Friday, January 22, 2010

FIlm Review: WILD AT HEART (1990, David Lynch)

Stars: 5 of 5.
Running Time: 124 minutes.
Notable Cast or Crew: One of the greatest ensembles ever assembled: Nic Cage, Laura Dern, Diane Ladd, Willem Dafoe, Grace Zabriskie, Sheryl Lee, Sherilyn Fenn, Harry Dean Stanton, J.E. Freeman, David Patrick Kelly, Isabella Rossellini, Crispin Glover, Jack Nance, John Lurie, Calvin Lockhart, William Morgan Sheppard, Freddie Jones. Music by Angelo Badalamenti. Based on the novel by Barry Gifford.
Best one-liner: "This is a snakeskin jacket! And for me it's a symbol of my individuality, and my belief... in personal freedom."

Magnificent, beautiful, and disturbing, Lynch's Palm d'or-winning adaptation of Barry Gifford's novel, filtered through the emerald lens of THE WIZARD OF OZ, is certainly as fiery and unpredictable as the slow-motion flames that are wont to erupt intermittently from the screen.

A masterpiece of style, a frequent complaint is that the whole is less than the sum of the parts. I can concede that this film is not for everyone. It's not. But how can you say 'no' to a Nic Cage that's so intense, he karate chops the air when he dances and wears thong underwear;


a Laura Dern so sultry, she's posing with her hand sweeping through her coiffure for most of the film; a Willem Dafoe so creepy his gums cover half of his teeth (and whose first appearance, a slow stroll amid Christmas lights and obese porno actresses- is one of the most comically terrifying entrances in film history);

a Harry Dean Stanton so endearing he tugs at your heartstrings even as he yips and yaps at hyenas on TV:

a crippled, lipstick-smeared Grace Zabriskie who is so goddamned freaky that she'll make your hair curl:

or a Diane Ladd whose tremendous performance is punctuated by the real-life mother-daughter relationship? There's the regular host of Lynchian terrors, laughs, and genuinely bizarre characters that make Hollywood's attempts at quirkiness seem like the pathetic fumblings of a child. There's a cameo by Crispin Glover that packs more material and layers of performance and meaning in a mere two minutes than most actors can aspire to in a feature. There's John Lurie in a Confederate flag hat. There's Jack Nance with an invisible dog.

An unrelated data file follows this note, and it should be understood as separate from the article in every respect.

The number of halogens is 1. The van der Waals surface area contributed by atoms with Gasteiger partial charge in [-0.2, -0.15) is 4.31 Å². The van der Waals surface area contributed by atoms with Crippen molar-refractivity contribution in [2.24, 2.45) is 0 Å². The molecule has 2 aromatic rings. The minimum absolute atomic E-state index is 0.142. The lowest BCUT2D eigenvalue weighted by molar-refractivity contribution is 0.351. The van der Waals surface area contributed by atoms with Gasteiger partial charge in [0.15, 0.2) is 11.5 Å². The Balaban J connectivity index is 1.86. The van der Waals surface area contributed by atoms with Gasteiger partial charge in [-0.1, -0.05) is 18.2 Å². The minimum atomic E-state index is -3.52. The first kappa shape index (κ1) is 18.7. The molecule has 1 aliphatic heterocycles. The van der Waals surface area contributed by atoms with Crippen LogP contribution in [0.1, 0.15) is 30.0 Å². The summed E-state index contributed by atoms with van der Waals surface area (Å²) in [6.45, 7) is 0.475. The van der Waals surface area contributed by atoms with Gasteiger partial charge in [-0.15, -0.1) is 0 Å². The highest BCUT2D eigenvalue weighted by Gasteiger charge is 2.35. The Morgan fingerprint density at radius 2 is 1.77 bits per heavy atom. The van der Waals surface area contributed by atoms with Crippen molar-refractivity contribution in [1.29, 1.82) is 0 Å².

There's Angelo Badalamenti making the most blood-curdling use of a brass section, ever. There's homage to Jacques Tati (involving a giant red pipe in Big Tuna) and Akira Kurosawa (the feed store dog with the severed hand like in YOJIMBO). It's 124 minutes of exhiliration, dread, and magical Americana. And there's as much oddness, terror, love, and joy as there really is in this world that's so "wild at heart and weird on top," and to give any more away would do the film a disservice. One of the greats.

-Sean Gill


Side Note: The current R1 MGM DVD is an edited version of the film, but not severely. About 2 seconds have been obscured by smoke and a few frames removed from a scene where a certain character loses their head.

Additional Side Note: Read my LOVELESS review for my opinion on Monty Montgomery's contributions to the film.

2 comments:

J.D. said...

Amen, my brother! I think that the opening credits sequences says it all. Flames and the film's titles rushing out at you, writ LARGE. Lynch seems to be saying this is going to be an epic, in-yer-face love story and if that wasn't enough of warning, the opening scene of Sailor bashing some guy's brains out is the ultimate litmus test. You either hang in there or turn the film off.

Ah, there are just so many quotable lines from this film and Cage and Dern have exude genuine heat and chemistry in theirs sexed up roles.

Good call on the eclectic (to say the least!) supporting cast. Lynch was at the height of his pop culture/zeitgeist popularity and wisely called in all his favors getting an all-star cast of your fave character actors in supporting roles.

Plus, I love J.E. Freeman's slow burn Santos, esp. when he tells Diane Ladd how he's gonna kill Sailor. "Lots of irreparable brain damage." heh.

Sean Gill said...

You're right- I think Bob Ray Lemon's brutal demise in the first 5 minutes is a well-constructed gauge of whether or not you're gonna like this movie's sense of humor- or its sense of terror.

There're so many exquisite details and performances in this film- I feel like I could have easily written an entire review based on an appreciation of J.E. Freeman or William Morgan Sheppard or David Patrick Kelly...

It's a fantastical universe, but the way Lynch populates it with utterly wack but completely believable characters, from Freddie Jones' pigeon-hating bar patron to Crispin Glover's roach-luvin' perv, that it injects a tangible sense of verisimilitude into the proceedings.